"And the stars are projectors, yeah, projecting our lives down to this planet Earth." - Modest Mouse
In what should amount to barely any surprise whatsoever, Felix Oberholzer-Gee, an associate professor at Harvard Business School and his colleague, University of North Carolina's Koleman Strumpf, have presented a statistical model showing that there is no relationship between illegal downloading of mp3's and poor cd sales. In fact, their model seems to indicate the opposite.
Songs that were heavily downloaded showed no measurable drop in sales, the researchers found after tracking sales of 680 albums over the course of 17 weeks in the second half of 2002. Matching that data with activity on the OpenNap file-sharing network, they concluded that file sharing actually increases CD sales for hot albums that sell more than 600,000 copies. For every 150 downloads of a song from those albums, sales increase by a copy, the researchers found...In related news, researchers have concluded that no statistical analysis whatsoever is necessary to prove that the music industry is run by a bunch of greedy assholes.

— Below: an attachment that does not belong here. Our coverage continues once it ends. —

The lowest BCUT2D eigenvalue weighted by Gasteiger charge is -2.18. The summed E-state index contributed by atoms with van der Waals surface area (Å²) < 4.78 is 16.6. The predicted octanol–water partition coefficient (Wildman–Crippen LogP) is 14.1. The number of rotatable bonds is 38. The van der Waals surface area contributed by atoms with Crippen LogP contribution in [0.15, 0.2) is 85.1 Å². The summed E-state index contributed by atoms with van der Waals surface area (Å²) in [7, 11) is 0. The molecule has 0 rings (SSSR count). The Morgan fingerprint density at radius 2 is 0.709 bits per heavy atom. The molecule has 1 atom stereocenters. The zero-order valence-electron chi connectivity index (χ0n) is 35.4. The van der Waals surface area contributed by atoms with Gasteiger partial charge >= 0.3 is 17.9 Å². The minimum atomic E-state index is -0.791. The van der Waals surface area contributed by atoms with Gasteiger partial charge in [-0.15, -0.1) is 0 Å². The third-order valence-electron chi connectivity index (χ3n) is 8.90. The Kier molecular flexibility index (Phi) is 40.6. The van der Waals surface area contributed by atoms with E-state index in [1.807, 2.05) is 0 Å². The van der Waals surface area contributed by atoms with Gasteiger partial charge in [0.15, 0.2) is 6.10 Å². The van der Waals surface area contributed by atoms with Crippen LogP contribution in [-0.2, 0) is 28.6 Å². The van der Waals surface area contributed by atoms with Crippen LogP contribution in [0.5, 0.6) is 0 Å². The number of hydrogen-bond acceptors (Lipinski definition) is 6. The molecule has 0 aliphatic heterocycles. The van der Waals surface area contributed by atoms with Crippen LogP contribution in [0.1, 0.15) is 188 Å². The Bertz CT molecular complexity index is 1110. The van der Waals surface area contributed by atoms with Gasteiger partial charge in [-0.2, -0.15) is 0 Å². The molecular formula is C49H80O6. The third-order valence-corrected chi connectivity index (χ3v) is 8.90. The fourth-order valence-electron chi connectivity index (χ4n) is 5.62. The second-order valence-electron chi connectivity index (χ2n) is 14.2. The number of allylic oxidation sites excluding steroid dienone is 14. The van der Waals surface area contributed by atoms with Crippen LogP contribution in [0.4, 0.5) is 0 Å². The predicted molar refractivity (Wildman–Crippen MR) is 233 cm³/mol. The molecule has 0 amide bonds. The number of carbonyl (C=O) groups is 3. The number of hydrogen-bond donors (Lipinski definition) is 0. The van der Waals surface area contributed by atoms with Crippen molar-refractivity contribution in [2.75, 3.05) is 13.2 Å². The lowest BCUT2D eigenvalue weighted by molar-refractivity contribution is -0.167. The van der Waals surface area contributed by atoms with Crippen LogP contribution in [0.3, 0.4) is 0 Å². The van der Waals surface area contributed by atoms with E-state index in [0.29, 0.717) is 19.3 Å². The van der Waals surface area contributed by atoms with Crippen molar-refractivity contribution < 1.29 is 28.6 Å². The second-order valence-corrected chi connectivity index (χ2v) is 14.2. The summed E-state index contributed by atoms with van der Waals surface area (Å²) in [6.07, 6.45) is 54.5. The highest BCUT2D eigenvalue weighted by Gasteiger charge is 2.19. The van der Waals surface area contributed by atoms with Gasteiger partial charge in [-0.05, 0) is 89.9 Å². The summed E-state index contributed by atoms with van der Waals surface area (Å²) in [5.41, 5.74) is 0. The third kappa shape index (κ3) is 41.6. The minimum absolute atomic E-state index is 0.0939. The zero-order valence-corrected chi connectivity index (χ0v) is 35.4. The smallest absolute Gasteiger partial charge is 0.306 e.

Oberholzer-Gee and his colleague, University of North Carolina's Koleman Strumpf, also said that their "most pessimistic" statistical model showed that illegal file sharing would have accounted for only 2 million fewer compact discs sales in 2002, whereas CD sales declined by 139 million units between 2000 and 2002.
"From a statistical point of view, what this means is that there is no effect between downloading and sales," said Oberholzer-Gee.
Comments: Post a Comment